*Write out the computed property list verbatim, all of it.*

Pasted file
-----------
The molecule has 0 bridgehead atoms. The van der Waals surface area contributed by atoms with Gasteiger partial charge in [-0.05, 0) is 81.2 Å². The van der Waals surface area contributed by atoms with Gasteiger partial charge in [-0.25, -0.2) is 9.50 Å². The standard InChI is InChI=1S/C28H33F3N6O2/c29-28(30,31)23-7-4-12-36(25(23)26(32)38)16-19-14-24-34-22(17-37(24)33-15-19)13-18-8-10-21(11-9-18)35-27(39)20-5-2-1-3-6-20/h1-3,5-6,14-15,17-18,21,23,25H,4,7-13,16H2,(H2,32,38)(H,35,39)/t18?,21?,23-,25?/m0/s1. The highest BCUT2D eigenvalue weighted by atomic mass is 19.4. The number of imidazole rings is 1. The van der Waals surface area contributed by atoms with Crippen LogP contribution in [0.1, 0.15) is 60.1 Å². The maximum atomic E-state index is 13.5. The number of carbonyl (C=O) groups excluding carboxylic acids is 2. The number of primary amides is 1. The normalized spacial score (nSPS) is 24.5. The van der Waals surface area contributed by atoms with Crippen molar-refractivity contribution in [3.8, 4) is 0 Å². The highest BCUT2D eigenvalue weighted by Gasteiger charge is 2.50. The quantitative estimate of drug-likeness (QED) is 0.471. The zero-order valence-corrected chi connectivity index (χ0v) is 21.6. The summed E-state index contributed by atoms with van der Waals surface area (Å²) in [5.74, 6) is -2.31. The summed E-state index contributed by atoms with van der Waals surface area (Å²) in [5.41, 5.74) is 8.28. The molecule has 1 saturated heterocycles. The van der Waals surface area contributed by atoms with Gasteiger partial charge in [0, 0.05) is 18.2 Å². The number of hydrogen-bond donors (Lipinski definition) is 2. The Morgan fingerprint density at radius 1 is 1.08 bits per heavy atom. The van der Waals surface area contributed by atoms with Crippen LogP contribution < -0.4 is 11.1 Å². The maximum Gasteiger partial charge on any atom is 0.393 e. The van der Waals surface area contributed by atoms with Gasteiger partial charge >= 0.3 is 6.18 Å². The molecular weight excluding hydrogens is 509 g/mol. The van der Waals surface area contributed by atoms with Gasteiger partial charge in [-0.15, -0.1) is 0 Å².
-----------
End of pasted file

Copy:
The molecule has 0 bridgehead atoms. The van der Waals surface area contributed by atoms with Gasteiger partial charge in [-0.05, 0) is 81.2 Å². The van der Waals surface area contributed by atoms with Gasteiger partial charge in [-0.25, -0.2) is 9.50 Å². The standard InChI is InChI=1S/C28H33F3N6O2/c29-28(30,31)23-7-4-12-36(25(23)26(32)38)16-19-14-24-34-22(17-37(24)33-15-19)13-18-8-10-21(11-9-18)35-27(39)20-5-2-1-3-6-20/h1-3,5-6,14-15,17-18,21,23,25H,4,7-13,16H2,(H2,32,38)(H,35,39)/t18?,21?,23-,25?/m0/s1. The highest BCUT2D eigenvalue weighted by atomic mass is 19.4. The number of imidazole rings is 1. The van der Waals surface area contributed by atoms with Crippen LogP contribution in [0.1, 0.15) is 60.1 Å². The maximum atomic E-state index is 13.5. The number of carbonyl (C=O) groups excluding carboxylic acids is 2. The number of primary amides is 1. The normalized spacial score (nSPS) is 24.5. The van der Waals surface area contributed by atoms with Crippen molar-refractivity contribution in [3.8, 4) is 0 Å². The highest BCUT2D eigenvalue weighted by Gasteiger charge is 2.50. The quantitative estimate of drug-likeness (QED) is 0.471. The zero-order valence-corrected chi connectivity index (χ0v) is 21.6. The summed E-state index contributed by atoms with van der Waals surface area (Å²) in [5.74, 6) is -2.31. The summed E-state index contributed by atoms with van der Waals surface area (Å²) in [5.41, 5.74) is 8.28. The molecule has 1 saturated heterocycles. The van der Waals surface area contributed by atoms with Gasteiger partial charge in [0, 0.05) is 18.2 Å². The number of hydrogen-bond donors (Lipinski definition) is 2. The Morgan fingerprint density at radius 1 is 1.08 bits per heavy atom. The van der Waals surface area contributed by atoms with Crippen LogP contribution < -0.4 is 11.1 Å². The maximum Gasteiger partial charge on any atom is 0.393 e. The van der Waals surface area contributed by atoms with Gasteiger partial charge >= 0.3 is 6.18 Å². The molecular weight excluding hydrogens is 509 g/mol. The van der Waals surface area contributed by atoms with Gasteiger partial charge in [-0.15, -0.1) is 0 Å².